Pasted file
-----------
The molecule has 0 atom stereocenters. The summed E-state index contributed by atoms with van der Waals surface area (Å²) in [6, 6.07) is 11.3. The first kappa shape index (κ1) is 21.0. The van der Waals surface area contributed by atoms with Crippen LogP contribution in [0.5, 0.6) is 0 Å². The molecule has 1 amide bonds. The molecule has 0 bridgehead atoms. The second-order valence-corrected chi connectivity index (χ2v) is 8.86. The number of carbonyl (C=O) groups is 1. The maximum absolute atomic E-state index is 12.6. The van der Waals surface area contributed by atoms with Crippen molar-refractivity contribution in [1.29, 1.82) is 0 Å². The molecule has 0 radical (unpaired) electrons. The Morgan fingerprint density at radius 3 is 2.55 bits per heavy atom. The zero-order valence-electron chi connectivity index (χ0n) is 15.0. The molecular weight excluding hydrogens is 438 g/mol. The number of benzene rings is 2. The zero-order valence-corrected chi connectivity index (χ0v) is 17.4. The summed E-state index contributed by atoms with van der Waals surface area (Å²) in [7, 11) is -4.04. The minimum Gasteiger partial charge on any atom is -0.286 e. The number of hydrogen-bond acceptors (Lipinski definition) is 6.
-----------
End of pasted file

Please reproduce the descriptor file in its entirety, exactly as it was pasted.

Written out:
The molecule has 0 atom stereocenters. The summed E-state index contributed by atoms with van der Waals surface area (Å²) in [6, 6.07) is 11.3. The first kappa shape index (κ1) is 21.0. The van der Waals surface area contributed by atoms with Crippen LogP contribution in [0.5, 0.6) is 0 Å². The molecule has 1 amide bonds. The molecule has 0 bridgehead atoms. The second-order valence-corrected chi connectivity index (χ2v) is 8.86. The number of carbonyl (C=O) groups is 1. The maximum absolute atomic E-state index is 12.6. The van der Waals surface area contributed by atoms with Crippen molar-refractivity contribution in [1.29, 1.82) is 0 Å². The molecule has 0 radical (unpaired) electrons. The Morgan fingerprint density at radius 3 is 2.55 bits per heavy atom. The zero-order valence-electron chi connectivity index (χ0n) is 15.0. The molecular weight excluding hydrogens is 438 g/mol. The number of benzene rings is 2. The zero-order valence-corrected chi connectivity index (χ0v) is 17.4. The summed E-state index contributed by atoms with van der Waals surface area (Å²) in [7, 11) is -4.04. The minimum Gasteiger partial charge on any atom is -0.286 e. The number of hydrogen-bond acceptors (Lipinski definition) is 6.